Team » WCW appears in 15 issues.

    A wrestling org. that once had a few comic books.

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    The heroes and villains of WCW (World Championship Wrestling) were presented in comic book form by Marvel Comics via a 12-issue series running from 1992 to 1993. The series followed the fictional exploits of the real-life stars of what was at the time the second largest and most successful wrestling company in the United States. The main setting of the book was the wrestling arena and each issue had a feel of watching a television episode of the WCW Saturday Night wrestling program. Although many stars of WCW appeared, the main theme of the first three issues was the struggle of WCW hero Sting as he attempted to become WCW World Heavyweight champion. Standing in his way were villainous team leader Harley Race and champion Lex Luger. Early in the series they would employ a series of lackeys, including Cactus Jack and the duo known as the Young Pistols, to distract Sting both in and out of the wrestling ring and prevent him from his goal.

    Also complicating matters for Sting was the introduction of "The Ghoul", a mystery figure manipulating things from behind the scenes. The Ghoul is writer Mike Lackey's completely fictional creation who would become the central villain for most of the last five issues of the series.

    Reality also managed to complicate Lackey's job when his main antagonist, champion Lex Luger, left WCW in reality to take a job with the World Wrestling Federation (the top company in the country, now known as the WWE). This left him with the duty of hastily re-writing issue number 4 to find the WCW title mysteriously vacated and an edict made by the WCW commissioner that Sting would face "The Ghoul", who had yet to officially appear in front of the book's wrestling audience at that point, to determine the new champion.

    Issue number four also hastily introduces the new antagonists of the series in the form of team leader Paul E. Dangerously and his "Dangerous Alliance" (consisting of Steve Austin, Arn Anderson, Bobby Eaton, and Diamond Studd). The end of issue four features the bout between Sting and The Ghoul, who wrestles Sting and is revealed at the end of the book to be the final member of the Dangerous Alliance Ravishing Rick Rude.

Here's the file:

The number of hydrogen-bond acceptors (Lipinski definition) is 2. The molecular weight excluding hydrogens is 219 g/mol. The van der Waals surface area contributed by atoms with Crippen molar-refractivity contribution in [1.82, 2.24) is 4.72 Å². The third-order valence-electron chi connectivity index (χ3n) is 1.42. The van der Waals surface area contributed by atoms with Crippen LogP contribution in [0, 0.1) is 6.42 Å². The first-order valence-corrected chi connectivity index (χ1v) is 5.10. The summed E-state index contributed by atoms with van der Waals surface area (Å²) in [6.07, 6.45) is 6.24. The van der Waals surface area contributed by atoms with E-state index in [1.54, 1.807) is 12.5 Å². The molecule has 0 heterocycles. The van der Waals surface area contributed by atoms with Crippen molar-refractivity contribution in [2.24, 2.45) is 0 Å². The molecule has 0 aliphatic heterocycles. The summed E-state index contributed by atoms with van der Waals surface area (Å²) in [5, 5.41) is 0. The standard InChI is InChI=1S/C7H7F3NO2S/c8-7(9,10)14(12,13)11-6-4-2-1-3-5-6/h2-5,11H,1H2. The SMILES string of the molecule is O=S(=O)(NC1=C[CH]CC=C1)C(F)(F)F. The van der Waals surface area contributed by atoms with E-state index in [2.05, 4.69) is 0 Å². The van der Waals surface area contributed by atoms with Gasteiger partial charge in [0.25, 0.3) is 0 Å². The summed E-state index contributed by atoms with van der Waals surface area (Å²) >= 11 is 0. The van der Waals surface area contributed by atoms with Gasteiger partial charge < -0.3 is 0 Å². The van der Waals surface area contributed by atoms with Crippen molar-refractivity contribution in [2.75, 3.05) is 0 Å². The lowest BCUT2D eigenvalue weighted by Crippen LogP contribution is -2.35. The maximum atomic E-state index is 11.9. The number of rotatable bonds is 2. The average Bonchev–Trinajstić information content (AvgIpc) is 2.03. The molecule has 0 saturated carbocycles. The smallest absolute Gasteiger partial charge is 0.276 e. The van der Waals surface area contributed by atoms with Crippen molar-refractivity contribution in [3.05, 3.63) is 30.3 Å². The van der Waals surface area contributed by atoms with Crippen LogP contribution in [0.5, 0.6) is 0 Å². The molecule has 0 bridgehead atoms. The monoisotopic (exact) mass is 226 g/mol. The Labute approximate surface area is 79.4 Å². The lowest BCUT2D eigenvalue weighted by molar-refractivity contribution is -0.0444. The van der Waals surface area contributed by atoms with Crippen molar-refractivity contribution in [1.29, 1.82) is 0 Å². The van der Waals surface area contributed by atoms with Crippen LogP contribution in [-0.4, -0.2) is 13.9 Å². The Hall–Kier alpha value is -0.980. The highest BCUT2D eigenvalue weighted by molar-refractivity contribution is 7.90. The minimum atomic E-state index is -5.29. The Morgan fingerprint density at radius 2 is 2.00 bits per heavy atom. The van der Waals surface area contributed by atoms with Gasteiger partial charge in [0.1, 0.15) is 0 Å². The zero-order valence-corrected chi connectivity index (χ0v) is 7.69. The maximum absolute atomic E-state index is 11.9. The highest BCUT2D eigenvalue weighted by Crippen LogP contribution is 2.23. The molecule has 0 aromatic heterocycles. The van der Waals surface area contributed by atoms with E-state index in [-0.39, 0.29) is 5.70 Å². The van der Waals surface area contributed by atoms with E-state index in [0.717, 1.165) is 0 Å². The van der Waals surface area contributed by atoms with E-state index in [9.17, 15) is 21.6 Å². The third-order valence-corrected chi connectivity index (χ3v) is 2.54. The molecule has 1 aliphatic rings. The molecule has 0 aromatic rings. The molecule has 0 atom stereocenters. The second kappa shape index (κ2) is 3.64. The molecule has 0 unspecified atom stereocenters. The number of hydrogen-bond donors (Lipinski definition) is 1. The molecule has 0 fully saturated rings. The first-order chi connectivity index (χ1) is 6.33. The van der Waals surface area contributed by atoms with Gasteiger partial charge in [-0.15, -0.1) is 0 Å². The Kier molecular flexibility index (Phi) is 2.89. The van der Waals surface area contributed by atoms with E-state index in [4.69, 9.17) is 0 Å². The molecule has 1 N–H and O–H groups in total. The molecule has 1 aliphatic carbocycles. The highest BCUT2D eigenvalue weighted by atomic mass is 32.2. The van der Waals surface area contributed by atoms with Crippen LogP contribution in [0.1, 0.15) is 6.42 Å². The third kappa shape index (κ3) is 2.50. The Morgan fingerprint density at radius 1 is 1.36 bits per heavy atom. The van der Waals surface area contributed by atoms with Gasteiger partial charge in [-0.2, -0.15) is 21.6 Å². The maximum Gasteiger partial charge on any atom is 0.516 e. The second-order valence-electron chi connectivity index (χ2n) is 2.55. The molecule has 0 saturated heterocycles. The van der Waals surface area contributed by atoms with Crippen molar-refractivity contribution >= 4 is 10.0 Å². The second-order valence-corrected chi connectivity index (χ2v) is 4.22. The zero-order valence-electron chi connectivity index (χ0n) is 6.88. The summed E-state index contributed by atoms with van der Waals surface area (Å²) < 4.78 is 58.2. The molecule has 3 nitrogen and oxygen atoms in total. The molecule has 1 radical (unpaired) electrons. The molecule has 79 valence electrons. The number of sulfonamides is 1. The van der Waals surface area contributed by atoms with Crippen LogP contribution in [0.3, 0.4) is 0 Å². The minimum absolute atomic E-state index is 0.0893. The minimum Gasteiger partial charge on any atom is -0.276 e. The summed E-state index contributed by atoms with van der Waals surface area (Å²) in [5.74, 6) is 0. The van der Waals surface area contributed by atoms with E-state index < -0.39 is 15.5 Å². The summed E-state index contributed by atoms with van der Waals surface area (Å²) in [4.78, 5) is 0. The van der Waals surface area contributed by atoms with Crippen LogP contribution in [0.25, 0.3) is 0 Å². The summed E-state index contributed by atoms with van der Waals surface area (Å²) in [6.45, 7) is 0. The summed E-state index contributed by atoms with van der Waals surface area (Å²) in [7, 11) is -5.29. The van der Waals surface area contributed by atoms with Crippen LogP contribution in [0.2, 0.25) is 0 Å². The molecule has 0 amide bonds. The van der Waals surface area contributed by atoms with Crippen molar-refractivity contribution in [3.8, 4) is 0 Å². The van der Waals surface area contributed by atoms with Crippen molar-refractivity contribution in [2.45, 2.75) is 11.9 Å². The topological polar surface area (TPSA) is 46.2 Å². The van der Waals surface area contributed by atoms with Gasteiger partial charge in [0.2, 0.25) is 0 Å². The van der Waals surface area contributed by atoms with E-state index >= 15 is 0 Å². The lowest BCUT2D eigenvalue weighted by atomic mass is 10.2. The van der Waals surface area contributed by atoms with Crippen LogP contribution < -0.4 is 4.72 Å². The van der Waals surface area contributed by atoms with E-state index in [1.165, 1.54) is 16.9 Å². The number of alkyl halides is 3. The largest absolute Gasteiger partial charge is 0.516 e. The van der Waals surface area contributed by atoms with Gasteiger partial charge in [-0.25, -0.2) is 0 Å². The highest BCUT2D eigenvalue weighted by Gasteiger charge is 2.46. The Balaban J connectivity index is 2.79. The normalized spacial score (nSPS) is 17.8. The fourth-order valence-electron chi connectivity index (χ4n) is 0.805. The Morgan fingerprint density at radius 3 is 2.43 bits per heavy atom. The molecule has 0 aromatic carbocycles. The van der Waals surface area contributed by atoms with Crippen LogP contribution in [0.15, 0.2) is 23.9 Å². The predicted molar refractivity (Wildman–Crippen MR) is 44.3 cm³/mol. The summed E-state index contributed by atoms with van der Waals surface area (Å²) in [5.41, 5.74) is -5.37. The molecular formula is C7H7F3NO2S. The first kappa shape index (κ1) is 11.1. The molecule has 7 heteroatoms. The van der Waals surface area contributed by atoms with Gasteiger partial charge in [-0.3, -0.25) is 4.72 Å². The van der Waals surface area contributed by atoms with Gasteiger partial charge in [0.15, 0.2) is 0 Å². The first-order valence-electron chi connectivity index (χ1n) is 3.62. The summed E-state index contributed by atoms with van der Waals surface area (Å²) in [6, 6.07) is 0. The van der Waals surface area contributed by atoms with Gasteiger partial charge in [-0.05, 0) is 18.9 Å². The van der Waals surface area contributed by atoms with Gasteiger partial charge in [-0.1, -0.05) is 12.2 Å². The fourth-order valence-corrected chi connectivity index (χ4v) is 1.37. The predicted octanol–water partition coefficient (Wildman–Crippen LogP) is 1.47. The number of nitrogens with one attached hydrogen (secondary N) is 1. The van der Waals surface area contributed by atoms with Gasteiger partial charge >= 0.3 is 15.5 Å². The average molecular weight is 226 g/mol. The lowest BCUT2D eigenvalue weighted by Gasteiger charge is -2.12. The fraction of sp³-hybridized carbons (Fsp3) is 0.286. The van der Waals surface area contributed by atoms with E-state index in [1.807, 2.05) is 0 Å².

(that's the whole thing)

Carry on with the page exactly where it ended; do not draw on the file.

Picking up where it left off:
The focus of the next issue of the series shifts to the hero Sting assembling a makeshift team of WCW good guys to take on the nefarious force of The Dangerous Alliance. Diamond Studd (Scott Hall) also managed to complicate matters by leaving WCW between issues 4 and 5 and was written out of the comic shortly thereafter when he debuted for the WWF in real life as "Razor Ramon".

    At this point the series took a turn for the convaluted, as it is revealed that Rude was simply impersonating the "real" Ghoul, who is still working behind the scenes to destroy Sting. Writer Mike Lackey, feeling the burden of trying to keep current with the constantly changing storylinges and the revolving door of wreslers entering and leaving the the real-life WCW, took the series in a more fantasy-oriented direction and away from the more true-to-life concepts of the wrestling show it was based on. The hero Sting is brain-washed by the Ghoul, who seemingly has some sort of supernatural powers, and joins forces with him as "Dark Sting".

    Together Dark Sting and The Ghoul dominate WCW until Sting manages to overcome the brainwashing and turn on The Ghoul. Ghoul's henchmen then sets fire to the WCW locker room as Sting tries to regain the confidence of his former allies, and kidnaps the evil manager Paul E (in a move of which the motive is not made entirely clear by the writer). This leads to Sting and Rick Rude teaming up to go after the Ghoul.

    Even the combined might of Rude and Sting is not enough to topple the Ghoul and all seems lost until henchmen Cactus Jack (who was snubbed by the Ghoul in the previous issue) appears and takes out Ghoul by hitting him over the back of the head with a shovel. This leads to the reveal scene as Sting confronts the Ghoul. Ghoul is revealed to be Sting original trainer "Crusher Craig" (again, a completely fictional character created by Lackey), who has used black magic to restore his youth and give him his powers. After the reveal the lights go out and Ghoul disappears, presumably to return another day.

    The final pages of issue eleven depict Harley Race training his new protege "Vader", who was last seen in a cameo appearance in issue number one. Vader retuns in the final issue (number twelve) and, in an odd move to end the series, dominates and defeats Sting to win the WCW championship. The end of the 12-issue series sees Vader and Race gloating over their dominance of the hero of the series as Sting is consoled in the locker room by a young cancer survivor (whom he had visited in the hospital earlier in the series) who invites him to share a slice of chocolate cake, thus ending the series on that unusual scene.


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